Transboundary Rivers of South Asia (TROSA)
TROSA is a five year regional water governance program that aims to reduce poverty among riverine communities in the transboundary river basins of the Ganges, Brahmaputra, Meghna and Salween.
More than 700 million South and South-East Asians depend on the Ganges, Brahmaputra, Meghna (GBM) and Salween river basins for food, water and energy needs. Transboundary river systems and the ecosystem services they provide are increasingly under threat by unregulated infrastructure development, unplanned land use practices and climate change, with strong impact on riverine communities. Many of such communities are disadvantaged by lack of cooperation and lack of capacity to claim their rights over water and related natural resources.
TROSA works with a diverse group of organizations to address these issues. Building communities’ capacity to participate in water governance, the program aims to achieve the that:
- Government policies and practices in water resource management are more inclusive of community concerns & meet national & international standards,
- Policies and practices of the private sector respect community access to water resources, actively contributing to reduced conflict,
- CSOs increasingly participate in or influence transboundary water governance, women’s inclusion and resolution of water conflicts,
- River basin communities increasingly influence transboundary water governance policies and processes,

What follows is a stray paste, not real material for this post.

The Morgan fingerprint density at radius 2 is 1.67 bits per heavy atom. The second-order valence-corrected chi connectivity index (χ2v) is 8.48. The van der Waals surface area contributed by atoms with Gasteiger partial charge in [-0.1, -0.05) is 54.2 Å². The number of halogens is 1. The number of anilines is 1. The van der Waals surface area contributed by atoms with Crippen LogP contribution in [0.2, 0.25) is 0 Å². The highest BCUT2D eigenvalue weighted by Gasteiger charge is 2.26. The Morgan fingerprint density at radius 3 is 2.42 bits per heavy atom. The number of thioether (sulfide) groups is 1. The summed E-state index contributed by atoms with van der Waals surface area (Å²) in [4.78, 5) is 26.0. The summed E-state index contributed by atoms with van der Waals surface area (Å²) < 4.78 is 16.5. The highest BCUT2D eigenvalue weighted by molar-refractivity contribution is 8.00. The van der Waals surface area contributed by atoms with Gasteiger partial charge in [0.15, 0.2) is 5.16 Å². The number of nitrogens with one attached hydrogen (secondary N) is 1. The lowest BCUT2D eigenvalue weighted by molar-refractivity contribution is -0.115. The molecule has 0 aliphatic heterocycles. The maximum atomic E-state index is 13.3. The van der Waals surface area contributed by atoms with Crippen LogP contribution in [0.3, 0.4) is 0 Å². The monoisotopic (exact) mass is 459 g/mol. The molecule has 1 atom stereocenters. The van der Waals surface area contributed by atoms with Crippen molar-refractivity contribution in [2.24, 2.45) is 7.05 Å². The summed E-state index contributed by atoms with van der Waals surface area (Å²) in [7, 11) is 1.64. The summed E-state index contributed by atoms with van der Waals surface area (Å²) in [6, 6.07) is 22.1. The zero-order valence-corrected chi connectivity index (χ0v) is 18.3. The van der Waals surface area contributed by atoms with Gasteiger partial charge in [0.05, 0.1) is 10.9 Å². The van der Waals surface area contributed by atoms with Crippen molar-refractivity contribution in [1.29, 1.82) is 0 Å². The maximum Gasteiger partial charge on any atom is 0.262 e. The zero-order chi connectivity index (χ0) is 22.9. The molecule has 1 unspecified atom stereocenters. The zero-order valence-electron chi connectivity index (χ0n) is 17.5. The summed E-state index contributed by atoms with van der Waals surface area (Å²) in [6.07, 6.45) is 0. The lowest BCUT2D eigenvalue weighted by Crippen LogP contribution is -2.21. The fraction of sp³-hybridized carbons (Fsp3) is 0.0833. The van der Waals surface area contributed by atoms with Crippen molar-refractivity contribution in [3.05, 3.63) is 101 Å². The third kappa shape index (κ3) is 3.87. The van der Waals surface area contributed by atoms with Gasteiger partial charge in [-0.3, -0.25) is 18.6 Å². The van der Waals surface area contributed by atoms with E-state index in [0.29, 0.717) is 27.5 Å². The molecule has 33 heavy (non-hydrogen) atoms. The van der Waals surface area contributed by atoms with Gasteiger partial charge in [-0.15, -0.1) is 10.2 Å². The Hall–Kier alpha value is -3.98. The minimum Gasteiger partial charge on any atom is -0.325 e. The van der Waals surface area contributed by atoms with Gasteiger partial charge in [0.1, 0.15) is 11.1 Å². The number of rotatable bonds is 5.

- Women have more influence on transboundary water governance, policies & processes.
TROSA aims to bring in more youth voices and support their meaningful engagement in issues of river water governance. It organizes youth camps to build the capacity of the youth so that they can lead the movement in future.
TROSA is funded by the government of Sweden. The program is implemented by the Oxfam country offices in Bangladesh, India, Nepal and Myanmar, in close partnership with 15 local and national NGOs and 4 regional partners (ICIMOD, SIWI, IR and IUCN). It works closely with other networks and programs working on regional water issues.
From local to regional
TROSA works from local level to regional level. For example, in its second year, TROSA partner NEEDS in Nepal worked closely with local authorities and local sand mining contractors in the Bhimdatta municipality along the Mahakali river to develop environmentally sustainable and socially responsible River Sand Mining Guidelines. The proposed guidelines outline specific measures for environment friendly mining practices that respect communities’ control over mining, for equitable sharing of benefits.
In the same year regional partner ICIMOD convened a high-level international consultative workshop to discuss and identify areas of regional cooperation through an integrated river basins-landscapes approach in the region. The workshop brought together more than 100 participants from over 20 countries and provided an opportunity for donors, lawmakers, civil servants, researchers and policymakers to share their experiences with river-basin management, cross-border landscape approaches, and regional cooperation.
Project name: Transboundary Rivers of South Asia
Project period: 2017-2021
Target group: Over 100,000 river stakeholders, including community members, government officials, PS players and CSOs.
Location Ganges, Brahmaputra and Meghna river basins in Nepal, India and Bangladesh, and Salween basin in Myanmar and Thailand.
TROSA’s Program Management Unit (PMU) is hosted at Oxfam in Cambodia, Phnom Penh. Email: firstname.lastname@example.org.
The program is managed by Oxfam Novib’s ALIVE team. Contact person: email@example.com .
TROSA on Social Media: https://twitter.com/RiversTROSA and https://www.facebook.com/RiversTROSA/